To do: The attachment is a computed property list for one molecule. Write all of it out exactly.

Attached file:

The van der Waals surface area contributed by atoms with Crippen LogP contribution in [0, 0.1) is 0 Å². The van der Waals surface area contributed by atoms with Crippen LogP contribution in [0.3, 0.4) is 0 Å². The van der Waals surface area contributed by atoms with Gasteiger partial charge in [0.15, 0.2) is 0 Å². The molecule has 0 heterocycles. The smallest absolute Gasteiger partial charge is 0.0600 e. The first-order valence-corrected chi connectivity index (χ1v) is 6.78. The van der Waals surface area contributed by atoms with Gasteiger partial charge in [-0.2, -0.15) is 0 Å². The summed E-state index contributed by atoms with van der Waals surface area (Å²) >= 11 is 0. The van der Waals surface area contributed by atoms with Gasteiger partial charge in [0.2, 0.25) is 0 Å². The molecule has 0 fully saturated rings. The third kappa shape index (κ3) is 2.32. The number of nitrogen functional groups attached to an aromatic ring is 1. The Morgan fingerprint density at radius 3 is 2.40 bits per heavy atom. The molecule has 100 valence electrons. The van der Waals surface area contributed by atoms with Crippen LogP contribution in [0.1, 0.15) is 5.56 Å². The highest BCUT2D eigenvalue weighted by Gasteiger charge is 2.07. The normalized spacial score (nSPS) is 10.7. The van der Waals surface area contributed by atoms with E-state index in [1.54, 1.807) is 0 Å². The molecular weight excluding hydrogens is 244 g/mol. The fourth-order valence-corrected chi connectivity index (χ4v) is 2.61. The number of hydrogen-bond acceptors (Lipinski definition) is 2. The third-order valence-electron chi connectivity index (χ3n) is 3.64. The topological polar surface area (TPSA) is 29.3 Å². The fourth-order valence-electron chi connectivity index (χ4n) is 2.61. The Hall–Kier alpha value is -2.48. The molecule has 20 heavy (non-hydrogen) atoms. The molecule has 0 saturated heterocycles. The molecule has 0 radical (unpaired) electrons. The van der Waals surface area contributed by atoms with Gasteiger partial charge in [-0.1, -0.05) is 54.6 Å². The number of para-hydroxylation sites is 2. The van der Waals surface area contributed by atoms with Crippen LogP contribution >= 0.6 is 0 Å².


The van der Waals surface area contributed by atoms with Crippen LogP contribution in [0, 0.1) is 0 Å². The van der Waals surface area contributed by atoms with Crippen LogP contribution in [0.3, 0.4) is 0 Å². The van der Waals surface area contributed by atoms with Gasteiger partial charge in [0.15, 0.2) is 0 Å². The molecule has 0 heterocycles. The smallest absolute Gasteiger partial charge is 0.0600 e. The first-order valence-corrected chi connectivity index (χ1v) is 6.78. The van der Waals surface area contributed by atoms with Gasteiger partial charge in [-0.2, -0.15) is 0 Å². The summed E-state index contributed by atoms with van der Waals surface area (Å²) >= 11 is 0. The van der Waals surface area contributed by atoms with Gasteiger partial charge in [0.2, 0.25) is 0 Å². The molecule has 0 fully saturated rings. The third kappa shape index (κ3) is 2.32. The number of nitrogen functional groups attached to an aromatic ring is 1. The Morgan fingerprint density at radius 3 is 2.40 bits per heavy atom. The molecule has 100 valence electrons. The van der Waals surface area contributed by atoms with Crippen LogP contribution in [0.1, 0.15) is 5.56 Å². The highest BCUT2D eigenvalue weighted by Gasteiger charge is 2.07. The normalized spacial score (nSPS) is 10.7. The van der Waals surface area contributed by atoms with E-state index in [1.54, 1.807) is 0 Å². The molecular weight excluding hydrogens is 244 g/mol. The fourth-order valence-corrected chi connectivity index (χ4v) is 2.61. The number of hydrogen-bond acceptors (Lipinski definition) is 2. The third-order valence-electron chi connectivity index (χ3n) is 3.64. The topological polar surface area (TPSA) is 29.3 Å². The fourth-order valence-electron chi connectivity index (χ4n) is 2.61. The Hall–Kier alpha value is -2.48. The molecule has 20 heavy (non-hydrogen) atoms. The molecule has 0 saturated heterocycles. The molecule has 0 radical (unpaired) electrons. The van der Waals surface area contributed by atoms with Gasteiger partial charge in [-0.1, -0.05) is 54.6 Å². The number of para-hydroxylation sites is 2. The van der Waals surface area contributed by atoms with Crippen LogP contribution >= 0.6 is 0 Å².